Lewis White, vice president of Enterprise Infrastructure for Europe, CommScope and Gary Newbold, vice president of Networking for Europe, Middle East and Africa, CommScope look at the future of building and campus networks.
2020 has been a year of seismic changes in the way we work and live. The Covid-19 pandemic’s impact has been felt in every area of life, and it has brought new changes to venues and campuses struggling to stay relevant in a time of mass isolation. For many building owners, nice-to-have technologies have become must-have technologies in the age of Covid, accelerating technology improvements that were formerly on the back burner. Let’s look at some key trends impacting building and campus networks that we expect to see in 2021.
Fewer people, more important networks
Covid-19 changed business priorities, and with them the role of networks in buildings and campuses. In 2021, we see companies embracing remote networking as some offered employees the opportunity to work remote permanently while other companies adjusted their offices to accommodate social distancing, meaning less employees back in the office. The network that connects those remote workers with their companies has become more important than ever. With a focus on employee and customer health and safety, building owners will continue to roll out secure VPN connections and manage their networks differently.
Building IT and operational technology (OT) teams will work more closely together to ensure that they maximise efficiency and minimise the costs of running the building. This is key because every business expects to see a return on capital in their network and smart building equipment. Office space is shrinking and causing a rise in demand for Wi-Fi networks as those employees who do come to the office aren’t occupying the same spaces as before.
OT teams will continue implementing touchless access control technology and placing thermal cameras in key locations to check employee and visitor temperatures. Other systems will measure the number of people in each interior location to monitor crowd sizes, and devices like IP security cameras, LED lights and 4K/HD digital signage will increasingly be installed.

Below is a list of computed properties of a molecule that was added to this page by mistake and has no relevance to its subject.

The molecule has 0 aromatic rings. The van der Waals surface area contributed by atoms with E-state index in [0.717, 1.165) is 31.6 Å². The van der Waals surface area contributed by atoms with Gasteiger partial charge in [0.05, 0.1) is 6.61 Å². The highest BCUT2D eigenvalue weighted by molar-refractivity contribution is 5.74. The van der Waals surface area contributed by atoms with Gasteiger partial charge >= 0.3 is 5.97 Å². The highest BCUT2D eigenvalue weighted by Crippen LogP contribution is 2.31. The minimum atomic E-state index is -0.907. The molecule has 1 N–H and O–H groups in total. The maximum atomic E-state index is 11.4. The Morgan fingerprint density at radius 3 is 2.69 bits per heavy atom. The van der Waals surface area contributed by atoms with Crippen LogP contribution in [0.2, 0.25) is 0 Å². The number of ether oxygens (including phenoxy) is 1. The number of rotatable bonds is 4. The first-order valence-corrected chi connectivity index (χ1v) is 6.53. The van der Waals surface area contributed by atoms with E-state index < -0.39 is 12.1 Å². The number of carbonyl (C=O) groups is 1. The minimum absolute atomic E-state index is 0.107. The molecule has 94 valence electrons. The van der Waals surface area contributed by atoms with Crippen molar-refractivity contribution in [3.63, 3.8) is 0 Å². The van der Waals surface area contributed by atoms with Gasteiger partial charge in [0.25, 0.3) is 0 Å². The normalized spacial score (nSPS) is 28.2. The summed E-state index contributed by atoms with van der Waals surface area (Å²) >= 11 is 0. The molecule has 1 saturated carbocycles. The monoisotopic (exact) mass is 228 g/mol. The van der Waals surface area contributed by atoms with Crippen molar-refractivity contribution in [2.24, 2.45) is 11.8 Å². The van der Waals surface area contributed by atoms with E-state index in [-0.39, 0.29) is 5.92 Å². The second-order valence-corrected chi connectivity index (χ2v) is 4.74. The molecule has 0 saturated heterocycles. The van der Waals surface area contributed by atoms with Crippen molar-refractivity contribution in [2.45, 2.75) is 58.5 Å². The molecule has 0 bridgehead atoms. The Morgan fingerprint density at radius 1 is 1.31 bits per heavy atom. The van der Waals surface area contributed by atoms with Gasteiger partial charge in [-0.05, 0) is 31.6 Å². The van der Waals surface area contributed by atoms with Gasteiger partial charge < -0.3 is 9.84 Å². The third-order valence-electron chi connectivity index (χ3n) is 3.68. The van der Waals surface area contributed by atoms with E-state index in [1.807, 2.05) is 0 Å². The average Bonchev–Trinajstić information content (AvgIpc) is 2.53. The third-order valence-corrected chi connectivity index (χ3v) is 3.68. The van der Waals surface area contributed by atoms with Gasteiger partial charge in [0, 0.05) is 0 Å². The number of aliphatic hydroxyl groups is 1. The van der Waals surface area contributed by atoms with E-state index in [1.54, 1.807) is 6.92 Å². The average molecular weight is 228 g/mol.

Lines between OT and IT are blurring
As the IT and OT teams work closer together, we see a blurring of the traditional demarcation between OT (operational technologies such as HVAC, access control and lighting) and IT (networks and computers). OT teams need network access as much as business users, and their access must encompass not only Wi-Fi but IoT protocols such as Zigbee and LTE-M. Power over Ethernet (PoE) has become much more important as a means of powering remote IoT devices.
OT teams need to know, for the first time, how much bandwidth is available on the network and who is using it. In turn, IT teams must support a wider array of devices and user scenarios, so they are adopting new connectivity technologies like CBRS and private LTE to support them. We see these developments as the precursors to a convergence of OT and IT teams in order to unify network management.